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Summary:

AdMob shares its monthly smartphone data today, and the numbers provide some deeper insight into trends we’ve seen recently. I was sure that the Android Marketplace’s relatively slow pace would weigh down the growth rate of T-Mobile’s G1, but as they say: the numbers don’t lie. […]

Image Credit: AdMob

Image Credit: AdMob

AdMob shares its monthly smartphone data today, and the numbers provide some deeper insight into trends we’ve seen recently. I was sure that the Android Marketplace’s relatively slow pace would weigh down the growth rate of T-Mobile’s G1, but as they say: the numbers don’t lie. Even more surprising is how well Apple’s iPhone is doing on T-Mobile’s network when the carrier doesn’t even offer it for sale. Bear in mind that the data is limited to smartphone requests made to web sites and apps that serve AdMob advertising, so the information is only a proxy representation of the market. However, the company served up an impressive 7.6 billion ad impressions in March, which is certainly not a small number. 

Three things from the PDF report jumped out at me:

  • Android has gained one percentage point of market share in the U.S. each month this year so far, creeping from 4 percent in January to 5 percent in February and 6 percent in March. With just one handset on a single carrier, this is the most surprising news in the report to me. When the T-Mobile G1 first arrived, I felt strongly that if developers didn’t quickly offer a wide array of software, the Android handset wouldn’t be so much as a blip on the radar. While mobile App Stores are all the rage, Google’s mobile operating system seems to be progressing just fine with a relatively limited marketplace.
  • Apple and Research In Motion continue to gain global marketshare at the expense of Nokia’s Symbian OS and Microsoft’s Windows Mobile platforms. Apple and RIM smartphone web requests accounted for 37 percent and 11 percent of traffic respectively in March; both jumped from January’s numbers of 32 percent and 9 percent. How did Symbian OS and Windows mobile fare over the same time period? In March, they earned 38 percent and 6 percent of the smartphone web requests; that’s down from 44 percent and 8 percent in January.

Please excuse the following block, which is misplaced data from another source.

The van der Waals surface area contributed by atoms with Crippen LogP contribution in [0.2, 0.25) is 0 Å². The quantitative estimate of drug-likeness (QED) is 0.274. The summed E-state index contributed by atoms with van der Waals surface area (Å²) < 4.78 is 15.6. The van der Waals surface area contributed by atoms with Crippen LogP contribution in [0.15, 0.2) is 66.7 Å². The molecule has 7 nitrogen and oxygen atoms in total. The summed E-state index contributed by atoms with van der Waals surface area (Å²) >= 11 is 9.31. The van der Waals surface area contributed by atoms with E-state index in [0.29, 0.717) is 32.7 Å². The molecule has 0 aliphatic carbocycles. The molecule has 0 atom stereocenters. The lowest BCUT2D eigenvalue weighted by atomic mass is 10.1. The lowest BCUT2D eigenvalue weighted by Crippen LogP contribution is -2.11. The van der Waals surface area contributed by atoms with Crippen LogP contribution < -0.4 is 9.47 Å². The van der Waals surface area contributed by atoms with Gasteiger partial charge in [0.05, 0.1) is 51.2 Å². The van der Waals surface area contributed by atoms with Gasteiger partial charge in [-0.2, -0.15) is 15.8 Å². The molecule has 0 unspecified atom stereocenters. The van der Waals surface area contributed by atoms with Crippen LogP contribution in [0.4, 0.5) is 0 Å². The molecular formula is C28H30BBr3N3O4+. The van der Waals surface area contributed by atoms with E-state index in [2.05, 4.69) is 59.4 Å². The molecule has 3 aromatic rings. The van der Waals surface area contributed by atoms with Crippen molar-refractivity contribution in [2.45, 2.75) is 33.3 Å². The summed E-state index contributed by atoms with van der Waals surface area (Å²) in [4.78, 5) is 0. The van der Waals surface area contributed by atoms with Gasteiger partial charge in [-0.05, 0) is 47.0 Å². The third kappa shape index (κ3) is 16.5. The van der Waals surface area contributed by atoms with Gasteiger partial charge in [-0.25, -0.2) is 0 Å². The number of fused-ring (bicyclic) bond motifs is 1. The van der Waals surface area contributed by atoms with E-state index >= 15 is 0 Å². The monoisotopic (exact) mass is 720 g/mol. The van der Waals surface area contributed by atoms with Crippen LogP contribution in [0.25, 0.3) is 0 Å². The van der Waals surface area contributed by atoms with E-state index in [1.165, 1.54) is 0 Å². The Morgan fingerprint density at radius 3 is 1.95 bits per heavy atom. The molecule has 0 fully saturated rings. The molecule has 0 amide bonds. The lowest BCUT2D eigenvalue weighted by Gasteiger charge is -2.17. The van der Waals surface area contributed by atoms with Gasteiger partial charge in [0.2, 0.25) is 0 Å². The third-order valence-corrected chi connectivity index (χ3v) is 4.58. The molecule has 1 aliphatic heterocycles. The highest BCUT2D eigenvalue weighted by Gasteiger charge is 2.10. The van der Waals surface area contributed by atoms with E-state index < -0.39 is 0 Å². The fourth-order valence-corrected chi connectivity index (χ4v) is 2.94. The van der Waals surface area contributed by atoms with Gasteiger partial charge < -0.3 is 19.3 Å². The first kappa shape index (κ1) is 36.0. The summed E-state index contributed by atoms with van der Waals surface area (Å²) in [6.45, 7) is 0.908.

While hardware and marketing come into play here, there’s one huge difference between the gainers and the losers here: Apple and RIM often update their mobile software far faster than Nokia and Microsoft. They fix issues and add new features at a relatively rapid pace. It obviously helps when you have fewer hardware models to support, but perhaps there’s a lesson to learned in that as well.
  • Requests from Apple smartphones account for about 3 percent of TMobile USA’s overall requests, even though the carrier don’t offer the iPhone, which doesn’t even work on its 3G frequency bands. The jailbreaking and unlocking of Apple handsets still has a healthy following, even with Wi-Fi and slower EDGE-only speeds. Om claims that AT&T is addicted to the iPhone, and I tend to agree. Clearly, however, these numbers show that there are more folks than just AT&T customers addicted to Apple’s handset in the U.S. One has to wonder about a hypothetical: what if AT&T were to lose or not renew its iPhone exclusivity in the U.S.? What would the overall smartphone numbers look like then?

There’s plenty of additional information in the AdMob report that I didn’t touch upon, but if you’re interested or want to see data from other regions, you can grab the PDF report directly.

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  1. WhoSayWhatWhen – iPhone Web Usage Continues to Rise — Even On T-Mobile’s Network Thursday, April 23, 2009

    [...] iPhone Web Usage Continues to Rise — Even On T-Mobile’s Network. Tofel Apple and Research In Motion continue to gain global marketshare at the expense of Nokia’s Symbian OS and Microsoft’s Windows Mobile platforms. Apple and RIM smartphone web requests accounted for 37 perce [...]